Keeler, from Seattle, Wash., will be a junior at Pitt this fall, majoring in environmental studies with minors in Latin and Portuguese. She will be participating in two programs in Brazil next year, the first semester in Belém and the greater Amazon region, and the second in Salvador da Bahia. Keeler hopes to graduate from Pitt with a BPhil degree incorporating her majors and the research conducted this summer and in Brazil. After completing the required government service in the EPA, she will pursue a master’s degree in public policy and a PhD degree in sustainability/environmental policy.

Dickerson, from Plattsburg, Mo., will be a Pitt junior this fall, majoring in religious studies and preparing to begin work toward a Bachelor of Philosophy degree in international and area studies. Dickerson will spend the fall semester at Beijing Foreign Studies University focusing on language acquisition and the second semester at Yunnan Nationalities University in Kunming where he will study both the Chinese language and Chinese minority policies. After earning his Pitt degree, Dickerson plans to fulfill his service requirement in the U.S. Department of State. He hopes to use that experience to shape his plans for graduate school with the ultimate goal of becoming a foreign service officer.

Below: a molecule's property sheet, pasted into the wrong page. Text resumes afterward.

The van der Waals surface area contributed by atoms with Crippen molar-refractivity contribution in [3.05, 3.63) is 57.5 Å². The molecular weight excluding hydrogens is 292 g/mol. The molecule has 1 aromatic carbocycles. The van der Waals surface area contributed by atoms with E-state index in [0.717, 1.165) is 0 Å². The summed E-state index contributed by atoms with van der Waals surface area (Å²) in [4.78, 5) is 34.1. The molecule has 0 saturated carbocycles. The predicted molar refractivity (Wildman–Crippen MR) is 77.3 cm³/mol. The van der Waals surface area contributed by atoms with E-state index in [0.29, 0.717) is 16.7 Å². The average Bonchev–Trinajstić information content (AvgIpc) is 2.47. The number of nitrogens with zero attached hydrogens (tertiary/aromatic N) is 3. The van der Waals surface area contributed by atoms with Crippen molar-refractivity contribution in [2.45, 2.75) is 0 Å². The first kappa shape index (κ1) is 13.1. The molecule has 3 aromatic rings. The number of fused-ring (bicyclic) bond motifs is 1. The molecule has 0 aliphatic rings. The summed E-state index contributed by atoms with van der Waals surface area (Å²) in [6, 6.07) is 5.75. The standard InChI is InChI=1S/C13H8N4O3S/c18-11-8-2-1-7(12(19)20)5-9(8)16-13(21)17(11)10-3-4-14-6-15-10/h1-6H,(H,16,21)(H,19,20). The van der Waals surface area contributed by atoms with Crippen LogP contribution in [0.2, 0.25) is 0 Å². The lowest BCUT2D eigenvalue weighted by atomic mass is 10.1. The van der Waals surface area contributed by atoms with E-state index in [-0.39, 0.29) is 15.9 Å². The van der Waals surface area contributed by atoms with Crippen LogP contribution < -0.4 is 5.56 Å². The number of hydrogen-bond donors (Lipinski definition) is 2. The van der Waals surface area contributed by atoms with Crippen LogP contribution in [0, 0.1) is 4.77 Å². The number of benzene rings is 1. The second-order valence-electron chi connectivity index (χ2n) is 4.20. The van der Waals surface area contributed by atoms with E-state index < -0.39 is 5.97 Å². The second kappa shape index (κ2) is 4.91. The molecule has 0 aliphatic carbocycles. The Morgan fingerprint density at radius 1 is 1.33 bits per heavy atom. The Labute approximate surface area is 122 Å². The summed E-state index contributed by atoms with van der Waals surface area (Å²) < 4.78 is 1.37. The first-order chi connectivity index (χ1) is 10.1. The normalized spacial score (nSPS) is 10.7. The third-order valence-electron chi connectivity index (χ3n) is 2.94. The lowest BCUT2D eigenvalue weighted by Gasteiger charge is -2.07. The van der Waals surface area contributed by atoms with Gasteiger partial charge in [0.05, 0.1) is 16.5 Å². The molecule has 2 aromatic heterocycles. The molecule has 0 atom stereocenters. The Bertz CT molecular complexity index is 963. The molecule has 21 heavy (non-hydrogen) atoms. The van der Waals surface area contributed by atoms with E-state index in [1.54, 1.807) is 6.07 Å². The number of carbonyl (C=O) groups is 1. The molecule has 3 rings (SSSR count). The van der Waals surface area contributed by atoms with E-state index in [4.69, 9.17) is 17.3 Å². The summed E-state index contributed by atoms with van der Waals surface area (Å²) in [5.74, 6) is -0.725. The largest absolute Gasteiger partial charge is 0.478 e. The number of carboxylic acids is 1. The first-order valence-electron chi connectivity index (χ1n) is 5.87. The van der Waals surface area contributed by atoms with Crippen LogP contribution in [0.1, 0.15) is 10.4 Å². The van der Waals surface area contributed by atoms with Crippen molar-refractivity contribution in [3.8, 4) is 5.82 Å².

Paulsworth, a second-year Pitt law student from Fairless Hills, Pa., is a JD candidate working on certificates in comparative and international law and Russian and Eastern European studies. Her Boren award includes both domestic study and study-abroad components. During the summer, she will be studying at the Indiana University-Bloomington in the Summer Workshop for Slavic, Eastern European, and Central Asian Languages and in intensive Kazakh classes. She will then travel to Kazakhstan to take part in the Eurasian Regional Language Program and work on her Boren Fellowship project, “The Legal Framework for Ethnic Stability in Kazakhstan.” The project includes language study, research, and the composition of a scholarly paper. Paulsworth plans to pursue a career with the U.S. government working on legal issues related to human rights and humanitarian law.